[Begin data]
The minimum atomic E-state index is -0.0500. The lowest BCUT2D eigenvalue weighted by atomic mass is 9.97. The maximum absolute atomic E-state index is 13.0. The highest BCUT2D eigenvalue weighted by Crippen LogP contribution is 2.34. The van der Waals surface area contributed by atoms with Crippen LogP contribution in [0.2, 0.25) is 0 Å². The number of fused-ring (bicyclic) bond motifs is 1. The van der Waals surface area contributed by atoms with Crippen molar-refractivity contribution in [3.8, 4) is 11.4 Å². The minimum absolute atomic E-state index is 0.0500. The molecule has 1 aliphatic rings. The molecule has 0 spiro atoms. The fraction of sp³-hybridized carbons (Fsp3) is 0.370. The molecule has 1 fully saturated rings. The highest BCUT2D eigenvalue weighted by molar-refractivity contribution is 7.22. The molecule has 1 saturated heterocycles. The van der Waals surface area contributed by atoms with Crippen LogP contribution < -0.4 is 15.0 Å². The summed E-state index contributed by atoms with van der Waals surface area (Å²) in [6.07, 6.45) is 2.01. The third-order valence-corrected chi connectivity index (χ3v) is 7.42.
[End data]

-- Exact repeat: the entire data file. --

The minimum atomic E-state index is -0.0500. The lowest BCUT2D eigenvalue weighted by atomic mass is 9.97. The maximum absolute atomic E-state index is 13.0. The highest BCUT2D eigenvalue weighted by Crippen LogP contribution is 2.34. The van der Waals surface area contributed by atoms with Crippen LogP contribution in [0.2, 0.25) is 0 Å². The number of fused-ring (bicyclic) bond motifs is 1. The van der Waals surface area contributed by atoms with Crippen molar-refractivity contribution in [3.8, 4) is 11.4 Å². The minimum absolute atomic E-state index is 0.0500. The molecule has 1 aliphatic rings. The molecule has 0 spiro atoms. The fraction of sp³-hybridized carbons (Fsp3) is 0.370. The molecule has 1 fully saturated rings. The highest BCUT2D eigenvalue weighted by molar-refractivity contribution is 7.22. The molecule has 1 saturated heterocycles. The van der Waals surface area contributed by atoms with Crippen LogP contribution < -0.4 is 15.0 Å². The summed E-state index contributed by atoms with van der Waals surface area (Å²) in [6.07, 6.45) is 2.01. The third-order valence-corrected chi connectivity index (χ3v) is 7.42.